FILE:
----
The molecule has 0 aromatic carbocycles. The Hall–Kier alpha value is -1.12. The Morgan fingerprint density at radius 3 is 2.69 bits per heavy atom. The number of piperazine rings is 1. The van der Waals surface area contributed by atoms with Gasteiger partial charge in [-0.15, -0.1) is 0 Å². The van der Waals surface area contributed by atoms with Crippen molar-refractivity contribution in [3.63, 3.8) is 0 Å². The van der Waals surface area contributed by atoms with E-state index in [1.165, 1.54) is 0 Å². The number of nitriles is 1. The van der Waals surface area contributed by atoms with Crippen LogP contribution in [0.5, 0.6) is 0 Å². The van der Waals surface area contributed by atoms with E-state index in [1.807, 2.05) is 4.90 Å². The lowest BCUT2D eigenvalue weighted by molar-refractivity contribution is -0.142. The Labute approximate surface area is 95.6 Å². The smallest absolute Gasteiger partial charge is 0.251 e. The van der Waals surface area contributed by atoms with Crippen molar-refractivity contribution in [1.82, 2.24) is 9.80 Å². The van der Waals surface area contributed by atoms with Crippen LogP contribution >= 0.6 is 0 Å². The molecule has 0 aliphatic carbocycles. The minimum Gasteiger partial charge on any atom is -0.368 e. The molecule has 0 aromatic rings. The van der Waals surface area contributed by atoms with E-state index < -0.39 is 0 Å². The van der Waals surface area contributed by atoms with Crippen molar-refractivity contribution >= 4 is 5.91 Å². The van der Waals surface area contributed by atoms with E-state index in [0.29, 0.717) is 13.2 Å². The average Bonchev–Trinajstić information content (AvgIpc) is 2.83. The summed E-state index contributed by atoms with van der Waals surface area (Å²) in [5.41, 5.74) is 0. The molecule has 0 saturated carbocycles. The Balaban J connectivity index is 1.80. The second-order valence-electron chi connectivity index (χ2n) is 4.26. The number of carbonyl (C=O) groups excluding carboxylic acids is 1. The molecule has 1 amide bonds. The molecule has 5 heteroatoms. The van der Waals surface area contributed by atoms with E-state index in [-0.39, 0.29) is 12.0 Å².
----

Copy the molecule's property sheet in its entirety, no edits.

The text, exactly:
The molecule has 0 aromatic carbocycles. The Hall–Kier alpha value is -1.12. The Morgan fingerprint density at radius 3 is 2.69 bits per heavy atom. The number of piperazine rings is 1. The van der Waals surface area contributed by atoms with Gasteiger partial charge in [-0.15, -0.1) is 0 Å². The van der Waals surface area contributed by atoms with Crippen molar-refractivity contribution in [3.63, 3.8) is 0 Å². The van der Waals surface area contributed by atoms with E-state index in [1.165, 1.54) is 0 Å². The number of nitriles is 1. The van der Waals surface area contributed by atoms with Crippen LogP contribution in [0.5, 0.6) is 0 Å². The van der Waals surface area contributed by atoms with E-state index in [1.807, 2.05) is 4.90 Å². The lowest BCUT2D eigenvalue weighted by molar-refractivity contribution is -0.142. The Labute approximate surface area is 95.6 Å². The smallest absolute Gasteiger partial charge is 0.251 e. The van der Waals surface area contributed by atoms with Crippen molar-refractivity contribution in [1.82, 2.24) is 9.80 Å². The van der Waals surface area contributed by atoms with Crippen LogP contribution >= 0.6 is 0 Å². The molecule has 0 aliphatic carbocycles. The minimum Gasteiger partial charge on any atom is -0.368 e. The molecule has 0 aromatic rings. The van der Waals surface area contributed by atoms with E-state index < -0.39 is 0 Å². The van der Waals surface area contributed by atoms with Crippen molar-refractivity contribution >= 4 is 5.91 Å². The van der Waals surface area contributed by atoms with E-state index in [0.29, 0.717) is 13.2 Å². The average Bonchev–Trinajstić information content (AvgIpc) is 2.83. The summed E-state index contributed by atoms with van der Waals surface area (Å²) in [5.41, 5.74) is 0. The molecule has 0 saturated carbocycles. The Balaban J connectivity index is 1.80. The second-order valence-electron chi connectivity index (χ2n) is 4.26. The number of carbonyl (C=O) groups excluding carboxylic acids is 1. The molecule has 1 amide bonds. The molecule has 5 heteroatoms. The van der Waals surface area contributed by atoms with E-state index in [-0.39, 0.29) is 12.0 Å².